For 31 years, Genichi Miyagawa has been a soldier behind enemy lines: He sells Suzuki automobiles in the corporate heart of Toyota territory.
Owning a competing dealership here has never been easy. Back when Toyota was riding high, Miyagawa would stand in his deserted showroom gazing enviously across the road as buyers flocked to purchase this loyal city's namesake brand from a rival dealer.
But now the once-mighty Toyota machine has sputtered. The automaker is embroiled in an embarrassing worldwide recall, its corporate image muddied with charges of slipshod workmanship and even a possible cover-up involving safety defects in its vehicles.
On Tuesday, a report on the carmaker's slumping U.S. sales brought more bad news: Toyota in February sold 9% fewer cars in the U.S. than it did the same month a year ago; sales of the popular Camry plunged by nearly 20%.
Still, Miyagawa isn't cashing in on his competitor's misfortunes. He says he'd never stoop to running gotcha ads that taunt Toyota with jabs about alleged poor quality and safety.
The man who considers himself Mr. Suzuki isn't gloating. He's scared.
"I don't just sell cars here, I live here," said the balding 60-year-old. "These Toyota people are my neighbors. And we all know that if that company crumbles, this entire town will go tumbling down."
Since Toyota officials first announced a widening series of recalls last month, this self-proclaimed car capital of Japan is reeling from a dose of civic depression.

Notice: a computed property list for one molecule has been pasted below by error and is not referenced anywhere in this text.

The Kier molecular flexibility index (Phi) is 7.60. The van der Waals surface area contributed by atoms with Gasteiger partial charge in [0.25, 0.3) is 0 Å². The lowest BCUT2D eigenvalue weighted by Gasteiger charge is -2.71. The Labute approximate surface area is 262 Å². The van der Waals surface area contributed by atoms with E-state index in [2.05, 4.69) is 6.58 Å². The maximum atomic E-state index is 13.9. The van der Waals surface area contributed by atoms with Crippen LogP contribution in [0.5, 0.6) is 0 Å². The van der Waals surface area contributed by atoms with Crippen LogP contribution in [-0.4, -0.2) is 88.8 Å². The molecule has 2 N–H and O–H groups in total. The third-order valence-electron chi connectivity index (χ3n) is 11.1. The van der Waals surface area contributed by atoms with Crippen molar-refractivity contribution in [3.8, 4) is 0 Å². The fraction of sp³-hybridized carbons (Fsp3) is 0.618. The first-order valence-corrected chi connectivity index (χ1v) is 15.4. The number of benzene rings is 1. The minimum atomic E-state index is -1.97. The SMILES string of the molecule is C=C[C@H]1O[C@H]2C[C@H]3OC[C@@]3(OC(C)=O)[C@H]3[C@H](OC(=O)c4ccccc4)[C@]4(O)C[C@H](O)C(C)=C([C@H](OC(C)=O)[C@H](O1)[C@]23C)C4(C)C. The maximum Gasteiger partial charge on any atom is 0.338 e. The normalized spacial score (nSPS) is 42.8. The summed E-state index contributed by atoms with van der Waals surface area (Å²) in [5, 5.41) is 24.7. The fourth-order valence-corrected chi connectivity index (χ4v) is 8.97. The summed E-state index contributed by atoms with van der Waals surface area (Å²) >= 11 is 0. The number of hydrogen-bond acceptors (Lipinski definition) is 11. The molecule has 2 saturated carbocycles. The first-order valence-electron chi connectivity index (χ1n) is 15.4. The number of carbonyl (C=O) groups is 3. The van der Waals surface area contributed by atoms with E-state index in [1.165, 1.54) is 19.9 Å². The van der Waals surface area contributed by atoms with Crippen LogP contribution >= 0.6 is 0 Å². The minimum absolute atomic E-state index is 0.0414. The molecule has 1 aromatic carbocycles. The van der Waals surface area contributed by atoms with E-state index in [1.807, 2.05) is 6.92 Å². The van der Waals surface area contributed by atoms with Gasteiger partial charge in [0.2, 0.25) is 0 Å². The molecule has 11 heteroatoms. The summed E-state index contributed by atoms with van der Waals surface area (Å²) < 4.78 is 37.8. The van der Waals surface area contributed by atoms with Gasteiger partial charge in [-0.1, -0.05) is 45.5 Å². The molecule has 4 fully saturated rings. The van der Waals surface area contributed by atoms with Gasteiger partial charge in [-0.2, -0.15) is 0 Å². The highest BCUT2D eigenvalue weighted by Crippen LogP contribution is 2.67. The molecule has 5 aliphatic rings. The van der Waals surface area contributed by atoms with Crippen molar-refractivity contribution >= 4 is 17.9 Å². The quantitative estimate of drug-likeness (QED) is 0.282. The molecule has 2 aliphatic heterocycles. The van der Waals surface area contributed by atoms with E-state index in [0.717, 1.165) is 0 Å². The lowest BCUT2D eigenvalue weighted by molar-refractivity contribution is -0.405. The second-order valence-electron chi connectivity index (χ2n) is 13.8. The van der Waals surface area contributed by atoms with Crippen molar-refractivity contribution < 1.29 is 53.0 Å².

When news of the unintended acceleration problems first broke, Toyota management here suggested that the troubles were due to driver error. Taxi driver Toshio Okamura said he believed that explanation.
"It was hard to imagine," he said of the mechanical problems. "This is Toyota. These things don't happen."
Now Toyota has admitted problems with its cars. And a U.S. lawmaker has alleged that the company may have deliberately withheld evidence in lawsuits relating to vehicle safety.
"Even now that the real facts are surfacing, I can't accept it," said Okamura. "I think many people here are struggling to accept it."
In Toyota City, located 150 miles south of Tokyo, old allegiances die hard. Once named Koromo, the community in 1959 changed its name to mirror that of its largest employer. A half-century later, 80% of laborers here work in the automotive industry.